Because the recent spike in drug-related violence in Mexico has coincided with the 2004 expiration of the U.S. assault weapons ban, and because a significant portion of the weapons used in Mexican crimes have been traced to U.S. vendors, Mexican officials often accuse liberal U.S. gun laws of being a major obstacle to a safer Mexico. Indeed, President Felipe Calderon made precisely this point during a speech to U.S. Congress in 2010.
U.S. officials have not denied that the problem exists. President Obama lamented his government’s inability to make headway against the flow of arms traffic, calling the task “impossible” earlier this month. One Los Angeles official recently termed the southward arms flow between his city and Tijuana an “ammo pipeline.”
The anger over the “Fast and Furious” scandal, in which U.S. federal agents allowed weapons to cross the Mexican border in order to track their flow towards criminal groups, has furthered the image of a U.S. government careless about the impact the country’s arms may have on Mexico. Several of the guns purchased under Fast and Furious were later used in crimes, including the murder of a U.S. Border Patrol official last December.
However, the legacy of the Central American civil wars between the 1960s and 1980s, which flooded the region with small arms, has also contributed to the availability of lethal weapons in Mexico. There are·several recent examples of soldiers looting official arms caches and reselling them on the black market in nations like El Salvador.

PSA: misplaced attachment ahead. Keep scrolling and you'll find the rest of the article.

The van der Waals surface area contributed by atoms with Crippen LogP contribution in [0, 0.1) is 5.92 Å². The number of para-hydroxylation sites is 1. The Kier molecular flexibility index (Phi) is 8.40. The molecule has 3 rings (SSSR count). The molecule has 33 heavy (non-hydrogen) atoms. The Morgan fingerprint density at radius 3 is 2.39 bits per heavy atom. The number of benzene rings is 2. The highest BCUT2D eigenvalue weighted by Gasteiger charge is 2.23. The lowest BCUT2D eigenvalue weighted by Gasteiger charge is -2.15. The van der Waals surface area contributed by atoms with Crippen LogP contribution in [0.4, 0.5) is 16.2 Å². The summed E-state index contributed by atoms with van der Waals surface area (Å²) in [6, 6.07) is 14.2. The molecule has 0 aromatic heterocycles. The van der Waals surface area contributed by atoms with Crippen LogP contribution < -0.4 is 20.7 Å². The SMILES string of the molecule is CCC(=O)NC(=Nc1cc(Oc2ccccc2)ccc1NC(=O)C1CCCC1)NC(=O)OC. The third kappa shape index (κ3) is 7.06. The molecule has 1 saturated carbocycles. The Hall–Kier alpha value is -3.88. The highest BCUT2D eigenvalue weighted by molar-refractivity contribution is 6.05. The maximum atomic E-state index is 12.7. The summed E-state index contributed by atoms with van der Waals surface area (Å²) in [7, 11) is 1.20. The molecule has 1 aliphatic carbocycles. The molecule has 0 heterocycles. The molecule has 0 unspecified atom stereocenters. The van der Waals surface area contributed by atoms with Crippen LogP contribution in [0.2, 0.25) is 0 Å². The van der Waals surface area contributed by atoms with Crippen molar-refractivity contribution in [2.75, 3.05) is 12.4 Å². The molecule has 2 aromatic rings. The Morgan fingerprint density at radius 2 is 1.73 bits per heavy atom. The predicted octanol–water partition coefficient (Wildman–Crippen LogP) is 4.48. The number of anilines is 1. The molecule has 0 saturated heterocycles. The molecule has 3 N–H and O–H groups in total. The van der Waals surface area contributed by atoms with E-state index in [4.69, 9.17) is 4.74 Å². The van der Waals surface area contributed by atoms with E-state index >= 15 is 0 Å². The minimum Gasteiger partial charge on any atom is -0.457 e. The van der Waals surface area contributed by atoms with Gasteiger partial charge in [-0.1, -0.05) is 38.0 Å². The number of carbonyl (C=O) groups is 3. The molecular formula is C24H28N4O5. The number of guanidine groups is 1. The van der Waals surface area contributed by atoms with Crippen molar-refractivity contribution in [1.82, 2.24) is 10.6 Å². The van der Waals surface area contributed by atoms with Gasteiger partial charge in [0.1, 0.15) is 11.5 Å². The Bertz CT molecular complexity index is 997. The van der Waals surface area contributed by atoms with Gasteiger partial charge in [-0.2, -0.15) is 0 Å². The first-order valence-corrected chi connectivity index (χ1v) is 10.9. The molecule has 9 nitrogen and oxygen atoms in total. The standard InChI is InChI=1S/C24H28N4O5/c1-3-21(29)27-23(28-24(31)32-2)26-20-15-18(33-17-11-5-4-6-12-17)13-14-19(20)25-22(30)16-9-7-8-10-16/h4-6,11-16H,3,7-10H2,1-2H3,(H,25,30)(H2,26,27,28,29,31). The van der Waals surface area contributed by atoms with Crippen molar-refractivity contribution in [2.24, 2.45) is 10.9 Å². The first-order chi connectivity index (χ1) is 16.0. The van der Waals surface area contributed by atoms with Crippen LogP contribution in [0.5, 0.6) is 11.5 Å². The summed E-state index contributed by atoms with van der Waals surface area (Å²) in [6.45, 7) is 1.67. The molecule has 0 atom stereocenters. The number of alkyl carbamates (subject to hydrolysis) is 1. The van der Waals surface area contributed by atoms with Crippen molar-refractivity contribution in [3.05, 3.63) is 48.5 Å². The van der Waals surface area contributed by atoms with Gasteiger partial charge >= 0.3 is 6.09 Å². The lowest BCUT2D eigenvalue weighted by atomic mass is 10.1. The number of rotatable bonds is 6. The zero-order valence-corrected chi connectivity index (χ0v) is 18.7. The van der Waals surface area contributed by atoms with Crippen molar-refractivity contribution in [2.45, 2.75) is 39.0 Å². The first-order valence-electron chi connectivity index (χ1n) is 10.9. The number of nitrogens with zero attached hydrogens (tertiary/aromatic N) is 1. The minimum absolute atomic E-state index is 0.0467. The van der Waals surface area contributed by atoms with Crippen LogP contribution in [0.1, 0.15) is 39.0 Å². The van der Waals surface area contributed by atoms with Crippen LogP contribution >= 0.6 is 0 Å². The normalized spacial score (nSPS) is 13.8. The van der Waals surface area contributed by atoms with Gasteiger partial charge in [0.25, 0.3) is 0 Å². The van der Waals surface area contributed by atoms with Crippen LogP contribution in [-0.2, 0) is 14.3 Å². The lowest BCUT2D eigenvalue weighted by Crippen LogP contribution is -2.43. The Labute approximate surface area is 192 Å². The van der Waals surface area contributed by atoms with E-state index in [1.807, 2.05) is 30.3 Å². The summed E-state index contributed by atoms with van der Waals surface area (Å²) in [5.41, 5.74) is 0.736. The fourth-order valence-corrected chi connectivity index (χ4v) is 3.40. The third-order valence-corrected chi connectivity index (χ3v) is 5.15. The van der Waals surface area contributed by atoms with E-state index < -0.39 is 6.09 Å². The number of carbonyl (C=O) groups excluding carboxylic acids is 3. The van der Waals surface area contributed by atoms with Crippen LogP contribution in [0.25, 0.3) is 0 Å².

For two decades, [Mexico’s] southern border has been a port of entry for the weapons that feed the country’s black market. There are 956 miles of border between Mexico and Guatemala, where it is enough to reach cities like Ciudad Hidalgo, Ciudad Cuauhtemoc, or in border towns like Corozal, Talisman or Carmen Xhan, cross the border checkpoints and walk around Tecun Uman, La Mesilla, Peten, El Carmen and Gracias a Dios to be offered weapons.
Salesmen in shacks, adobe huts, or in the middle of the street offer the old M-16s and Galils that the Central American civil wars left behind; or more modern weapons, like the M72 and AT4 (anti-tank rockets), RPG-7 rocket-launchers, or 37-millimeter MGL grenade-launchers, with tracers and armor-piercing capacity, sold by catalogue, and a one-week wait before delivery.
The weapons arrive mostly from the United States, through air or maritime routes to Guatemala for distribution in Mexico, Central America, or South America. The advantage that this market offers is that purchases can be made without any middlemen, and that crossing is much easier than on the northern border.
Weapons acquired in Guatemala to supply the black market in Mexico are transported using the “hormiga” method, among the belongings of those who cross the border between the two countries — identified as one of the most porous in the world. Or, if they are large shipments, they are transported along the Suchiate River, or in secret compartments in vehicles that cross the border, or in collusion with immigration and customs officials.
The Mexican government identifies some principal routes through which U.S. arms enter. The Pacific route, whose entry point is Tijuana, and passes though Mexicali, San Luis Rio Colorado, Nogales, Hermosillo, Culiacan, Tepic, Guadalajara, Lazaro Cardenas, Morelia, Chilpancingo y Oaxaca.
The central route, which passes through Ciudad Juarez, Chihuahua, Durango, Guadalajara, and Morelia. Through the Gulf route, they come via Ciudad Acuña, Piedras Negras, Nuevo Laredo, Miguel Aleman, Reynosa, Matamoros, before moving on to Ciudad Victoria, Veracruz, and Tabasco or Oaxaca. And the southern route, in the border towns of Balancan, Ciudad Cuauhtemoc, Tapachula and Ciudad Hidalgo, and moving on to Tuxtla Gutiérrez, and from there to Veracruz and Oaxaca.